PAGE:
2 September 2009—Computer hardware that can simulate brain function could bring greater understanding of how the brain develops and works and may even lead to ways of repairing brain damage caused by injury or disease. But because the activity of each neuron is so complex, it’s been difficult to simulate with great detail or in real time.
Now researchers at the University of Bristol, in England, say they’ve come up with a method to model neural activity with enough detail and speed for living cells to talk to synthetic neurons. ”We want to create an artificial brain that can communicate with a real brain,” says José Nuñez-Yañez, a senior lecturer in electronic engineering in Bristol’s Centre for Communications Research.
Nuñez-Yañez says previous efforts to model neural activity have relied on supercomputers and on generalized processors that don’t necessarily work well in parallel. What these machines model is so complex that it can take 30 days to process one second of activity. Instead, Nuñez-Yañez uses field-programmable gate arrays (FPGAs) that rely on floating-point processors, with perhaps 1000 processors running in parallel. (Floating-point mathematics represents numbers in a computer in a way that allows the decimal point to be placed in different positions—or ”float”—in relation to the significant digits in the number, such as in the numbers 1.23456 and 12345.6. Compared with fixed-point representation, where the decimal is set in one particular place in a string of digits, floating-point representation results in smaller rounding errors and therefore can be more precise.)
That precision is important for modeling neurons, Nuñez-Yañez says. Neurons communicate by exchanging spikes of voltage, which last a few milliseconds and may peak at about 70 millivolts. Scientists don’t really know how the spikes convey information, but they believe the timing of the spikes is important. In a fixed-point model, rounding errors accumulate, leading to a significant shift in the timing of the spikes. The floating-point model, Nuñez-Yañez says, is much more accurate. In addition, the precision gained using floating-point arithmetic allows for the creation of more complex, morphologically accurate three-dimensional neuronal models.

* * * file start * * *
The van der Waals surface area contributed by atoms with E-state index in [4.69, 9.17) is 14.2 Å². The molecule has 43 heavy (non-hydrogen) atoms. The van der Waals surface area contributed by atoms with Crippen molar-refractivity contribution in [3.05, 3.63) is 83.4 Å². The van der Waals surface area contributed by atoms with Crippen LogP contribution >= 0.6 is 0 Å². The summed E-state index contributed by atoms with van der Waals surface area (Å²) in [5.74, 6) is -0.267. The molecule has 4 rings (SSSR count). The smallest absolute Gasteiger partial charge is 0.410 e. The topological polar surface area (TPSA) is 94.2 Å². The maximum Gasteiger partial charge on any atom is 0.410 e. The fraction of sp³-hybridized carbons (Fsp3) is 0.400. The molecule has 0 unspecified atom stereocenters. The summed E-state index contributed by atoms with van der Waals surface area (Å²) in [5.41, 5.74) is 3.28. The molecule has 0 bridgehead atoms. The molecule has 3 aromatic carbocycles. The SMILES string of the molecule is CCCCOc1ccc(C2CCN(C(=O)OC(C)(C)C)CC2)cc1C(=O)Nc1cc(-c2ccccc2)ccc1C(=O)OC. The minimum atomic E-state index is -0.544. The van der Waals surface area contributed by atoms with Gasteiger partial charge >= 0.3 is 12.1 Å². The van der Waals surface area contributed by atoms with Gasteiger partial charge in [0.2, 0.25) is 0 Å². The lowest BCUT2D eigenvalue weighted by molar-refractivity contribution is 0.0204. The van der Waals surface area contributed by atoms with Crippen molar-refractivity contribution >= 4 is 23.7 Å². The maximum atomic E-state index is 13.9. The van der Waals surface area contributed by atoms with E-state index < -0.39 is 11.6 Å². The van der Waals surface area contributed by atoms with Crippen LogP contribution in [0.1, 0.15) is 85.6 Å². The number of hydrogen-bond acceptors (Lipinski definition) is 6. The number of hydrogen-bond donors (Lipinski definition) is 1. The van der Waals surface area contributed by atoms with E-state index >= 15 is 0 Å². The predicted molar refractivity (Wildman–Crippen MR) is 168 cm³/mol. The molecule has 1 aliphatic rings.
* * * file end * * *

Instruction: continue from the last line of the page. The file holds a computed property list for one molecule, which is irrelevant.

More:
Nuñez-Yañez and his colleagues described the simulation of an artificial neuron in a chip this week at the 19th International Conference on Field Programmable Logic and Applications, in Prague. The next step is to have a biological neuron talking to an artificial one. The idea is to take slices of mouse brain and incubate them on top of a sensor. After about two weeks of growth, the neurons will begin communicating as they would in the brain. The sensor, an Aptina complementary-metal-oxide-semiconductor (CMOS) image detector altered to measure voltage instead of light, would send its measurements through an analog-to-digital converter, which in turn would feed the data to the FPGAs. In the computer, the electrical activity of different parts of the neural cell is represented mathematically, and a set of differential equations takes the input data and simulates the activity of each part.
The simulated neurons can even grow new dendrites or new synapses in response to the stimulus from the real brain cells. The activity of the simulated neurons can then be fed to the living ones in the form of spikes of voltage delivered through the CMOS sensor.
In addition to teaching scientists about brain development, the project might, for example, allow doctors to limit the damage of Parkinson’s disease, says Joe McGeehan, director of Bristol’s Centre for Communications Research. Brain damage can be worsened, he says, when healthy cells don’t get expected feedback because neighboring neurons have been damaged. Artificially providing that feedback should prevent the damage from spreading.
Ted Carnevale, a senior research scientist at Yale’s School of Medicine, says an FPGA model of neural activity has its limitations. ”It isn’t particularly useful as a tool for studying how the detailed anatomical and biophysical properties of neurons shape the operation of cells and neural circuits,” he says. But what it can do is provide real-time results, allowing the connection of real and synthetic neurons. ”FPGA models would certainly allow for larger and more complex circuits. Such work is still at an early stage, but this is probably where the payoff will lie,” Carnevale says.
About the Author
Neil Savage writes about technology from Lowell, Mass. In the September 2009 issue of IEEE Spectrum, he explained how transistors with a tunable band gap can be made from graphene.